The rapid transport of particles to depth depends on the structure of the soil, particularly on the presence of vertical continuous macropores. Pilgrim and Huff (1983), Jacobsen et al. (1997), Laegdsmand et al. (1999), Laubel et al. (1999), and McKay et al. (2000) observed rapid breakthrough of colloidal particles involving preferential flow. Pilgrim and Huff (1983) as well as Hardy et al. (2000) suggested that the particles were detached at or near the soil surface by raindrop impact and that subsurface flow subsequently carried the particles primarily through soil macropores. The results of tracer and dye experiments supported the hypothesis of preferential flow through vertical continuous macropores (Jacobsen et al., 1997; Laegdsmand et al., 1999).
The composition of the soil, the stability of its structure and the chemistry of the soil–water system are also determinant factors in the detachment and mobilization of soil particles. For example, the effect of ionic strength of the incoming solution on particle mobilization was investigated: (i) in artificial porous media (Elimelech and O'Melia, 1990; Roy and Dzombak, 1996; Kretzschmar et al., 1997), (ii) in homogeneous repacked soil columns (Fauré et al., 1996; Roy and Dzombak, 1997; Saiers and Hornberger, 1999; Gamerdinger and Kaplan, 2001a, 2001b), and (iii) in undisturbed structured soils (Kaplan et al., 1996; Laegdsmand et al., 1999). All of these experiments showed that lower ionic strength enhanced the release of particles. Fauré et al. (1996) and Kretzschmar et al. (1997) found an ionic strength threshold below which particles started to be released. The value of the threshold depended on the porous medium.
The presence of divalent cations (Ca2+, Mg2+) enhances the deposition process, whereas monovalent cations (Na+, K+) act as a dispersant (Elimelech and O'Melia, 1990; Kaplan et al., 1996; Roy and Dzombak, 1996; Kretzschmar and Sticher, 1997; Grolimund et al., 1998). Changes in solution chemistry promote colloid mobilization mainly by altering the double layer potential energy (Ryan and Elimelech, 1996). When the thickness of the hydrodynamic boundary layer is much greater than the thickness of the region influenced by the intersurface potential energy, colloid release is postulated to be a two-step mechanism in which either detachment from the surface or diffusion across the boundary layer can control the overall release rate. Colloid release is limited by detachment when a potential energy barrier is present, and by diffusion when the energy barrier is removed by a change in solution chemistry (Ryan and Gschwend, 1994).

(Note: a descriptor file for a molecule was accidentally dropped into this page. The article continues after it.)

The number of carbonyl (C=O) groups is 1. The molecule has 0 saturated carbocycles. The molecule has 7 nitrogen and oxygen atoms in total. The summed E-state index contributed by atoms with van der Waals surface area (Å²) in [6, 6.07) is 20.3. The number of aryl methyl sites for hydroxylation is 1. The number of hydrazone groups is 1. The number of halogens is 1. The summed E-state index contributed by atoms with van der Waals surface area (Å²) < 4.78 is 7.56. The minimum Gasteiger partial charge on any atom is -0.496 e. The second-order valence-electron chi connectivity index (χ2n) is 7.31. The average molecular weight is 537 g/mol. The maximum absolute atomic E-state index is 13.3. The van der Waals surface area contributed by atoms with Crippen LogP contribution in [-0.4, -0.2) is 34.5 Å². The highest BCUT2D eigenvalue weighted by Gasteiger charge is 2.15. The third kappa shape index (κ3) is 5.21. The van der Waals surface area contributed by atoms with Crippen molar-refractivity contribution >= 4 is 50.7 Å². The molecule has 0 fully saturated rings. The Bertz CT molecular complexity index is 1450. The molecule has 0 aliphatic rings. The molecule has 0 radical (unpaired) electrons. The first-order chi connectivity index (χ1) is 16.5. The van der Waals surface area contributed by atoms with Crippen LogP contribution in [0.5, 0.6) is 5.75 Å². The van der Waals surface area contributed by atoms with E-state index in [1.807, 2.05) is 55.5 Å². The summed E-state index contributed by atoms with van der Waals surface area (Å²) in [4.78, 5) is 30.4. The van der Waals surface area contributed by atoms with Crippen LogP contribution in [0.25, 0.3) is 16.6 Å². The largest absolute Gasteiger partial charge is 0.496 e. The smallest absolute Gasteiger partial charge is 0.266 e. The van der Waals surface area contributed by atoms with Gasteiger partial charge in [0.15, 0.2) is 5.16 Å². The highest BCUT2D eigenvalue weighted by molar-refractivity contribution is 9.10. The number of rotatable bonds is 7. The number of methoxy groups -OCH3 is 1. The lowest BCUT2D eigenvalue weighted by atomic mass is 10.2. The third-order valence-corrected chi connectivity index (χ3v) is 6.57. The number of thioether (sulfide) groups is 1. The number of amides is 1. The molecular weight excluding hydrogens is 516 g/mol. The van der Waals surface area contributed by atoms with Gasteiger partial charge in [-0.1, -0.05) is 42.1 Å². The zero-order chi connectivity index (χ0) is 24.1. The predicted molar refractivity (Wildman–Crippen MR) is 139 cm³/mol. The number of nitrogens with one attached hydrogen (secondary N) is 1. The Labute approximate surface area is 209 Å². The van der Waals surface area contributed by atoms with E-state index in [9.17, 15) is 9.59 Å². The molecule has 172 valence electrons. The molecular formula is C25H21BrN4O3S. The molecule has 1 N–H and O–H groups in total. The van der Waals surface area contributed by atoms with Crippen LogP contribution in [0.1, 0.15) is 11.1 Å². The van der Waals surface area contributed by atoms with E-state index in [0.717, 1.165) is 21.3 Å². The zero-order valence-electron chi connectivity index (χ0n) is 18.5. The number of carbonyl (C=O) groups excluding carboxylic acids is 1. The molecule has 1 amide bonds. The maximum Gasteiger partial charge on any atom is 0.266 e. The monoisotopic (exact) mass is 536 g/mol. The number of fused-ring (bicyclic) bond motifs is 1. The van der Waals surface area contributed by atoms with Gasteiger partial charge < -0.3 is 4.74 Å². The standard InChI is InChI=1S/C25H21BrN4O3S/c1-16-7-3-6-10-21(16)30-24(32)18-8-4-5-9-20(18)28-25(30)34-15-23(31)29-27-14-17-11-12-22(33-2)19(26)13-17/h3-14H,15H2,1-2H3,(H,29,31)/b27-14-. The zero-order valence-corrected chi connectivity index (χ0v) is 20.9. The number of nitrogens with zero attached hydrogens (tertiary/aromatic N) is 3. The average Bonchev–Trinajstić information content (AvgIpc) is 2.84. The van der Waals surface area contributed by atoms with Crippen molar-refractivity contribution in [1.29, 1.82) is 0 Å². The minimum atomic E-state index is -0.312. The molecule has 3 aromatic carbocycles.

Transport of particles also depends on the water distribution within the soil. Wan and Wilson (1994a)(1994b) showed that the gas–water interface preferentially sorbs colloidal particles relative to the solid–water interface under simulated groundwater conditions. Once adsorbed onto the interface, some particles can be desorbed by chemistry or shear stress. Wan and Tokunaga (1997) proposed a film-straining theory, which suggests that transport of suspended colloids can be retarded due to physical restrictions imposed by thin water films in partially saturated porous media (validated through transport of hydrophilic latex particles in sand columns).
Little is known about the effect of the initial soil moisture content on the mobilization of particles. Gamerdinger and Kaplan (2001a) showed that decreasing water content resulted in increased colloid deposition. This suggests that a portion of the favorable sites for deposition is associated with the excluded or immobile water domain and is not accessible to colloids.
Few studies are concerned with decreasing and replenishing the pool of dispersible particles during and between rainfall events (Worrall et al., 1993, 1999; Grant et al., 1996; Schelde et al., 2002). According to these field studies, pool replenishment could be due to freeze–thaw cycles and drying. Grant et al. (1996) made correlations between particulate matter concentration and several meteorological parameters. They found that particle concentration was significantly correlated only to the amount of precipitation. Worrall et al. (1993) suggested that the concentration of suspended sediments declined exponentially with time during rainfall events. They hypothesized that the decrease in the supply of sediment could be due to sealing of the surface by crusts, blockage of macropores through which the sediment moves, and having a finite supply of breakable aggregates at the surface.